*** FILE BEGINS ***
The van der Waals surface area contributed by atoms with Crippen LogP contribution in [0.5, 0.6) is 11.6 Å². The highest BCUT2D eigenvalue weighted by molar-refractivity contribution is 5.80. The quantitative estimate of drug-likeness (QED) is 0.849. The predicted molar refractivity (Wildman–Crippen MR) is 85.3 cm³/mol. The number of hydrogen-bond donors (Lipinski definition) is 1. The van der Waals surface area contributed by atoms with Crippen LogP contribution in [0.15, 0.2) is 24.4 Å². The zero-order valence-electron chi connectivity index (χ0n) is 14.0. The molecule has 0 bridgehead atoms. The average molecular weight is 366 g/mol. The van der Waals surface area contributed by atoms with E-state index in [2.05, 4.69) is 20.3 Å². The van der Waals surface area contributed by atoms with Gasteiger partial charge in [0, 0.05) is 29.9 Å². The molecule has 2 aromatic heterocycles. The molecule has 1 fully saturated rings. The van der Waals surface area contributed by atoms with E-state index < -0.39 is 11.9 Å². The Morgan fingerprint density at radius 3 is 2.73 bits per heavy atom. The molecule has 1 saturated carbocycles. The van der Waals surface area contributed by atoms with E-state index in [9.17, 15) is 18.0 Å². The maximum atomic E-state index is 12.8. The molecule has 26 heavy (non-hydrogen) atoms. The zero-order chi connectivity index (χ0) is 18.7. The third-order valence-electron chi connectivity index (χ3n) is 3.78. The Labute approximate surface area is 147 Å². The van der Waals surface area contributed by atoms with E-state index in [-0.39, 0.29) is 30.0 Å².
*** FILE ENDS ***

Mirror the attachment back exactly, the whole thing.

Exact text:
The van der Waals surface area contributed by atoms with Crippen LogP contribution in [0.5, 0.6) is 11.6 Å². The highest BCUT2D eigenvalue weighted by molar-refractivity contribution is 5.80. The quantitative estimate of drug-likeness (QED) is 0.849. The predicted molar refractivity (Wildman–Crippen MR) is 85.3 cm³/mol. The number of hydrogen-bond donors (Lipinski definition) is 1. The van der Waals surface area contributed by atoms with Crippen LogP contribution in [0.15, 0.2) is 24.4 Å². The zero-order valence-electron chi connectivity index (χ0n) is 14.0. The molecule has 0 bridgehead atoms. The average molecular weight is 366 g/mol. The van der Waals surface area contributed by atoms with E-state index in [2.05, 4.69) is 20.3 Å². The van der Waals surface area contributed by atoms with Gasteiger partial charge in [0, 0.05) is 29.9 Å². The molecule has 2 aromatic heterocycles. The molecule has 1 fully saturated rings. The van der Waals surface area contributed by atoms with E-state index < -0.39 is 11.9 Å². The Morgan fingerprint density at radius 3 is 2.73 bits per heavy atom. The molecule has 1 saturated carbocycles. The van der Waals surface area contributed by atoms with E-state index in [9.17, 15) is 18.0 Å². The maximum atomic E-state index is 12.8. The molecule has 26 heavy (non-hydrogen) atoms. The zero-order chi connectivity index (χ0) is 18.7. The third-order valence-electron chi connectivity index (χ3n) is 3.78. The Labute approximate surface area is 147 Å². The van der Waals surface area contributed by atoms with E-state index in [-0.39, 0.29) is 30.0 Å².